Jobs are scarce, and Congress is cooking up a scheme to make them scarcer. The Labor Department reported Friday that the economy created only 74,000 jobs in December, the lowest comparable number in three years, and half of those were part-time jobs. It's bad out there, and getting worse. President Obama's "recovery" is recovery with no jobs.
When Shenandoah Family Farms recently announced it would hire 35 workers on reopening a vacant milk and ice cream plant in Hagerstown, Md., 1,600 people applied — about 46 job seekers for every opening. Similar scenes are repeated in every state, but some congressmen are determined to flood the market with millions more job seekers, intensifying competition for scarcer jobs.
The latest immigration "reform" making the rounds under the Capitol dome is a tactical retreat from the White House goal of establishing a "path to citizenship" (i.e., amnesty) for illegal aliens. Mr. Obama says he'll accept nothing less, but he's never paid much attention to lines he draws in the sand, red or otherwise.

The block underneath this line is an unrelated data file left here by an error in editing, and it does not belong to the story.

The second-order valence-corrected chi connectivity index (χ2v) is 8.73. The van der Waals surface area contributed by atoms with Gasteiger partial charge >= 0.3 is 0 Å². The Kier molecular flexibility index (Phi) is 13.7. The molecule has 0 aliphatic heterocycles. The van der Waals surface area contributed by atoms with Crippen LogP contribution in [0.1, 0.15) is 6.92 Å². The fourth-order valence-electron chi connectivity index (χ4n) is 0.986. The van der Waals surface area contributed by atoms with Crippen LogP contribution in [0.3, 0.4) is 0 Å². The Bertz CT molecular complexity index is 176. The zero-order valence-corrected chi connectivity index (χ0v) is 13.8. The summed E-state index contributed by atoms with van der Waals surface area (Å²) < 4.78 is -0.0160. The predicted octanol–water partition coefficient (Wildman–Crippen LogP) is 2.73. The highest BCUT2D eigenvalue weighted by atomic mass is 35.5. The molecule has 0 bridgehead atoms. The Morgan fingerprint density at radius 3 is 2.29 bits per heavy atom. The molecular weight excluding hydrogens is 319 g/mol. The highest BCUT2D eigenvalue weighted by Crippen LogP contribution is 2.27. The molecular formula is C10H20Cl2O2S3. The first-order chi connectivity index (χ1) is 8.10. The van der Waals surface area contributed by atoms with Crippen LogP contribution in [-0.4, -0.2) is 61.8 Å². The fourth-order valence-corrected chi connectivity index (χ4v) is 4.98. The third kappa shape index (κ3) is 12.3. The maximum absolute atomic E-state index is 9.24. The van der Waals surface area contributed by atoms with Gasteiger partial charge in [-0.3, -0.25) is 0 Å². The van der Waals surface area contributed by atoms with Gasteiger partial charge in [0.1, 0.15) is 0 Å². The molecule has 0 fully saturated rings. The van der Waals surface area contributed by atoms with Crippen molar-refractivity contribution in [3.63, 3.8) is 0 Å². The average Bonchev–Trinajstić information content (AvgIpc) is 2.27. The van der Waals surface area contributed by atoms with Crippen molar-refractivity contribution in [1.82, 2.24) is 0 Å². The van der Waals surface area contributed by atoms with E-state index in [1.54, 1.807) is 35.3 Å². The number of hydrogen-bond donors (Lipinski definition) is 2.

Several Republicans are intoxicated with the idea of granting legal residency without citizenship. Democrats who would like more nevertheless correctly see this as the camel's nose under the tent. "If we do not get citizenship this year," says Rep. Luis V. Gutierrez, Illinois Democrat, "we will be back next year and the year after that." It's only a matter of time before these millions of illegals would register to vote, which is exactly the point.
Rep. Mo Brooks of Alabama, a Republican, isn't fooled. He rounded up 15 colleagues last week to send a letter to the White House opposing thinly disguised amnesty schemes. "We write on behalf of the 90 million Americans over 16," they said, "including early retirees, college grads living at home, and those living on welfare — who are not part of the nation's workforce." These are the people forgotten in the push for amnesty.
The letter further notes that the scheme comes "at a time of crippling joblessness and falling incomes," and cites research from Harvard that found low-skilled immigration between the years 1980 and 2000 resulted in an 8 percent wage reduction for U.S.-born workers without a high school diploma. "Rapidly expanding unskilled immigration, at [a] time when factory work and blue-collar jobs are disappearing would represent the final economic blow for millions of workers who have been struggling to gain an economic foothold."
When Congress is wrangling over how to pay for yet another extension of "emergency" unemployment-compensation benefits for the long-term jobless, it makes no sense to flood the market with cheap labor. One of the better cures for employment ills is firm and fair enforcement of the immigration laws we already have.